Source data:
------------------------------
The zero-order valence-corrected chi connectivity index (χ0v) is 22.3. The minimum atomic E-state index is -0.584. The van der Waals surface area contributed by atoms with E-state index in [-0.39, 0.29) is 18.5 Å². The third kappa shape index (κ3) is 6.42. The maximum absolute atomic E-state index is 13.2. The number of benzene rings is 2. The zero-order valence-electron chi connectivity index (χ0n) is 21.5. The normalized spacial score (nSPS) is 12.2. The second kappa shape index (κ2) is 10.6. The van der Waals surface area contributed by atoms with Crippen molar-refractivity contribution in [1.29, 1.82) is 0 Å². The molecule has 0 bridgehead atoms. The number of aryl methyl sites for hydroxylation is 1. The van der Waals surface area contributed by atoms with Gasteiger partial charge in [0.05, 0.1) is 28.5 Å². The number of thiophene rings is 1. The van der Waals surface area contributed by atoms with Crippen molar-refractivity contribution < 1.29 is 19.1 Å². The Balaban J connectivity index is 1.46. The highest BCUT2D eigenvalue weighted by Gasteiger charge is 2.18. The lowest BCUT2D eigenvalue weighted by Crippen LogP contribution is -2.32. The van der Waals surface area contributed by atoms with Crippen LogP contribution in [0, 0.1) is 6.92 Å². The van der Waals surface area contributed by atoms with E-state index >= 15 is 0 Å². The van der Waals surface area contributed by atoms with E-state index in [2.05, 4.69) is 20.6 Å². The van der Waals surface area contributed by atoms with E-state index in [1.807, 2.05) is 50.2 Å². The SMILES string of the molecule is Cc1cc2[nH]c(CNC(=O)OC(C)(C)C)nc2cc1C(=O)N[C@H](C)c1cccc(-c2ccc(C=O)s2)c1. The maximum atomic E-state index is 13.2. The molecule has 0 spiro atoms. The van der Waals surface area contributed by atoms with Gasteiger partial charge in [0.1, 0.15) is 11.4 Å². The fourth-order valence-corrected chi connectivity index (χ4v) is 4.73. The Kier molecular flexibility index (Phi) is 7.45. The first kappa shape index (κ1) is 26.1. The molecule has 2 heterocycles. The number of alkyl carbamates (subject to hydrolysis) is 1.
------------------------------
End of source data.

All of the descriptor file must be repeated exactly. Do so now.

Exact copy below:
The zero-order valence-corrected chi connectivity index (χ0v) is 22.3. The minimum atomic E-state index is -0.584. The van der Waals surface area contributed by atoms with E-state index in [-0.39, 0.29) is 18.5 Å². The third kappa shape index (κ3) is 6.42. The maximum absolute atomic E-state index is 13.2. The number of benzene rings is 2. The zero-order valence-electron chi connectivity index (χ0n) is 21.5. The normalized spacial score (nSPS) is 12.2. The second kappa shape index (κ2) is 10.6. The van der Waals surface area contributed by atoms with Crippen molar-refractivity contribution in [1.29, 1.82) is 0 Å². The molecule has 0 bridgehead atoms. The number of aryl methyl sites for hydroxylation is 1. The van der Waals surface area contributed by atoms with Gasteiger partial charge in [0.05, 0.1) is 28.5 Å². The number of thiophene rings is 1. The van der Waals surface area contributed by atoms with Crippen molar-refractivity contribution < 1.29 is 19.1 Å². The Balaban J connectivity index is 1.46. The highest BCUT2D eigenvalue weighted by Gasteiger charge is 2.18. The lowest BCUT2D eigenvalue weighted by Crippen LogP contribution is -2.32. The van der Waals surface area contributed by atoms with Crippen LogP contribution in [0, 0.1) is 6.92 Å². The van der Waals surface area contributed by atoms with E-state index >= 15 is 0 Å². The van der Waals surface area contributed by atoms with E-state index in [2.05, 4.69) is 20.6 Å². The van der Waals surface area contributed by atoms with E-state index in [1.807, 2.05) is 50.2 Å². The SMILES string of the molecule is Cc1cc2[nH]c(CNC(=O)OC(C)(C)C)nc2cc1C(=O)N[C@H](C)c1cccc(-c2ccc(C=O)s2)c1. The maximum atomic E-state index is 13.2. The molecule has 0 spiro atoms. The van der Waals surface area contributed by atoms with Gasteiger partial charge in [0.1, 0.15) is 11.4 Å². The fourth-order valence-corrected chi connectivity index (χ4v) is 4.73. The Kier molecular flexibility index (Phi) is 7.45. The first kappa shape index (κ1) is 26.1. The molecule has 2 heterocycles. The number of alkyl carbamates (subject to hydrolysis) is 1.